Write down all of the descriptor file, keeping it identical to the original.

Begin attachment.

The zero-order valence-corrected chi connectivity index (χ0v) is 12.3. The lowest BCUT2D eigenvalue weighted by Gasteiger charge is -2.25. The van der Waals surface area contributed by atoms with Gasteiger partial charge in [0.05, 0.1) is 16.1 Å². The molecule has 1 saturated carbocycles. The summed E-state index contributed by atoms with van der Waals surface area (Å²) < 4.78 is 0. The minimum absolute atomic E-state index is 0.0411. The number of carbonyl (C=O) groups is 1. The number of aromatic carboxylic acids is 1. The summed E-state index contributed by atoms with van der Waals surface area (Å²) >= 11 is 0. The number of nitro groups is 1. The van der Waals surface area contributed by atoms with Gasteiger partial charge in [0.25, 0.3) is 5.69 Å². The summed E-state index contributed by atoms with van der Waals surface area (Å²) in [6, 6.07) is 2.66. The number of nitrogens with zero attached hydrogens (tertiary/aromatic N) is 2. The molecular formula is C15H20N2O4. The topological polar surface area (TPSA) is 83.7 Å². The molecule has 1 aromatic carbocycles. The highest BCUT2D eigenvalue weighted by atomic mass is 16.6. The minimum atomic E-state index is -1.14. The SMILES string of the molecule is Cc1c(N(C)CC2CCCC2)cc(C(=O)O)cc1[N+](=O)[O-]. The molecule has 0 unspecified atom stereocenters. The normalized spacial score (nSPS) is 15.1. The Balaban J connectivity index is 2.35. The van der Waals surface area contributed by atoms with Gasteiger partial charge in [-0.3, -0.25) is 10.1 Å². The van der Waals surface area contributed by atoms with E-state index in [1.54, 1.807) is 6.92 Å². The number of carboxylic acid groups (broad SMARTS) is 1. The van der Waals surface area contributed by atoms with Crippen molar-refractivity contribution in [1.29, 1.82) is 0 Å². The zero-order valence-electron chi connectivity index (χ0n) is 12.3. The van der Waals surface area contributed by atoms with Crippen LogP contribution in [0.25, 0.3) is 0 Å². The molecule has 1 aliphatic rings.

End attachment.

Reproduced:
The zero-order valence-corrected chi connectivity index (χ0v) is 12.3. The lowest BCUT2D eigenvalue weighted by Gasteiger charge is -2.25. The van der Waals surface area contributed by atoms with Gasteiger partial charge in [0.05, 0.1) is 16.1 Å². The molecule has 1 saturated carbocycles. The summed E-state index contributed by atoms with van der Waals surface area (Å²) < 4.78 is 0. The minimum absolute atomic E-state index is 0.0411. The number of carbonyl (C=O) groups is 1. The number of aromatic carboxylic acids is 1. The summed E-state index contributed by atoms with van der Waals surface area (Å²) >= 11 is 0. The number of nitro groups is 1. The van der Waals surface area contributed by atoms with Gasteiger partial charge in [0.25, 0.3) is 5.69 Å². The summed E-state index contributed by atoms with van der Waals surface area (Å²) in [6, 6.07) is 2.66. The number of nitrogens with zero attached hydrogens (tertiary/aromatic N) is 2. The molecular formula is C15H20N2O4. The topological polar surface area (TPSA) is 83.7 Å². The molecule has 1 aromatic carbocycles. The highest BCUT2D eigenvalue weighted by atomic mass is 16.6. The minimum atomic E-state index is -1.14. The SMILES string of the molecule is Cc1c(N(C)CC2CCCC2)cc(C(=O)O)cc1[N+](=O)[O-]. The molecule has 0 unspecified atom stereocenters. The normalized spacial score (nSPS) is 15.1. The Balaban J connectivity index is 2.35. The van der Waals surface area contributed by atoms with Gasteiger partial charge in [-0.3, -0.25) is 10.1 Å². The van der Waals surface area contributed by atoms with E-state index in [1.54, 1.807) is 6.92 Å². The number of carboxylic acid groups (broad SMARTS) is 1. The van der Waals surface area contributed by atoms with Crippen molar-refractivity contribution in [1.29, 1.82) is 0 Å². The zero-order valence-electron chi connectivity index (χ0n) is 12.3. The van der Waals surface area contributed by atoms with Crippen LogP contribution in [0.25, 0.3) is 0 Å². The molecule has 1 aliphatic rings.